Uranium is a naturally-occurring chemical element with atomic number 92 which means there are 92 protons and 92 electrons in the atomic structure. The chemical symbol for uranium is U. Uranium is commonly found at low levels (a few ppm – parts per million) in all rocks, soil, water, plants, and animals (including humans). Uranium occurs also in seawater, and can be recovered from the ocean water. Significant concentrations of uranium occur in some substances such as uraninite (the most common uranium ore), phosphate rock deposits, and other minerals.
Natural uranium consists primarily of isotope 238U (99.28%), therefore the atomic mass of uranium element is close to the atomic mass of 238U isotope (238.03u). Natural uranium also consists of two other isotopes: 235U (0.71%) and 234U (0.0054%). The abundance of isotopes in the nature is caused by difference in the half-lifes. All three naturally-occurring isotopes of uranium (238U, 235U and 234U) are unstable. On the other hand these isotopes (except 234U) belong to primordial nuclides, because their half-life is comparable to the age of the Earth (~4.5×109 years for 238U).
In nuclear reactors we have to consider three artificial isotopes, 236U, 233U and 232U. These are produced by transmutation in nuclear reactors from 235U and 232Th.
Xenon is a naturally-occurring chemical element with atomic number 54 which means there are 54 protons and 54 electrons in the atomic structure. The chemical symbol for xenon is Xe. Xenon is a colorless, dense, odorless noble gas found in the Earth’s atmosphere in trace amounts.
Natural xenon consists of eight stable isotopes, 124Xe (0.095%), 126Xe (0.089%), 128Xe (1.91%), 129Xe (26.4%), 130Xe (4.07%), 131Xe (21.23%), 132Xe (26.91%), 134Xe (10.44%), and one isotope with very long half-life 136Xe (8.86%).
In nuclear industry, especially artificial xenon 135 has a tremendous impact on the operation of a nuclear reactor. For physicists and for reactor operators, it is important to understand the mechanisms that produce and remove xenon from the reactor to predict how the reactor will respond following changes in power level.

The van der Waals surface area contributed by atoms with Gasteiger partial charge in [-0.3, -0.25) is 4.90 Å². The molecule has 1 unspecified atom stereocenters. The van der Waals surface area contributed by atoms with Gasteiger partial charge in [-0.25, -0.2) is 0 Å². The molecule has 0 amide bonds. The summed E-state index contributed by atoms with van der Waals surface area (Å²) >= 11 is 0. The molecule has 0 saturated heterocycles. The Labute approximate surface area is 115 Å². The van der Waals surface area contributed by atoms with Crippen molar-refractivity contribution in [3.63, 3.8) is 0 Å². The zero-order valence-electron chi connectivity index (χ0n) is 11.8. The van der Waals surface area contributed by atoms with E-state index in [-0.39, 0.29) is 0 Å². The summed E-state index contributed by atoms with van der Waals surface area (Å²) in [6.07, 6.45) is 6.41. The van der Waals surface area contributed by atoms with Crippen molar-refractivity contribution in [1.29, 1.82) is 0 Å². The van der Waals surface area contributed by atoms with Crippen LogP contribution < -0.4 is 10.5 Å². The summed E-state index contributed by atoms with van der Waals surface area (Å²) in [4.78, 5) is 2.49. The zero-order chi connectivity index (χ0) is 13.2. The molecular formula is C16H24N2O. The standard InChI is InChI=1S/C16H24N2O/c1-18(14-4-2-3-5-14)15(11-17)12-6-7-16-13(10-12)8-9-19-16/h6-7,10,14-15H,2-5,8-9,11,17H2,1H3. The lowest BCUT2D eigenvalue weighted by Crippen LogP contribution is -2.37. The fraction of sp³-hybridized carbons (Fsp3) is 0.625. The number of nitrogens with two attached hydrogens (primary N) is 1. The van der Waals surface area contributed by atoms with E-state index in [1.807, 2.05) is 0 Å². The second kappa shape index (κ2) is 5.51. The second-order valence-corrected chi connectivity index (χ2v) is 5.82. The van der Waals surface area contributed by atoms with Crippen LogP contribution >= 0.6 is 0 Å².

Another important isotope is the xenon 133, which has half-life of 5.2 days, and its presence in a reactor coolant indicates (together with xenon 135) a possible failure of fuel cladding. A new defect will often result in a step increase in only the Xe-133 activity, which is measured from reactor coolant. As the defect enlarges, the release rate of the soluble, longer-lived nuclides, particularly I-131, I-134, Cs-134, and Cs-137 will increase.
Boron is a naturally-occurring chemical element with atomic number 5 which means there are 5 protons and 5 electrons in the atomic structure. The chemical symbol for boron is B.
Natural boron consists primarily of two stable isotopes, 11B (80.1%) and 10B (19.9%). In nuclear industry boron is commonly used as a neutron absorberdue to the high neutron cross-section of isotope 10B. Its (n,alpha) reaction cross-section for thermal neutrons is about 3840 barns (for 0.025 eV neutron). Isotope 11B has absorption cross-section for thermal neutrons about 0.005 barns (for 0.025 eV neutron). Most of (n,alpha) reactions of thermal neutrons are 10B(n,alpha)7Li reactions accompanied by 0.48 MeV gamma emission.
Moreover, isotope 10B has high (n,alpha) reaction cross-section along the entire neutron energy spectrum. The cross-sections of most other elements becomes very small at high energies as in the case of cadmium. The cross-section of 10B decreases monotonically with energy. For fast neutrons its cross-section is on the order of barns.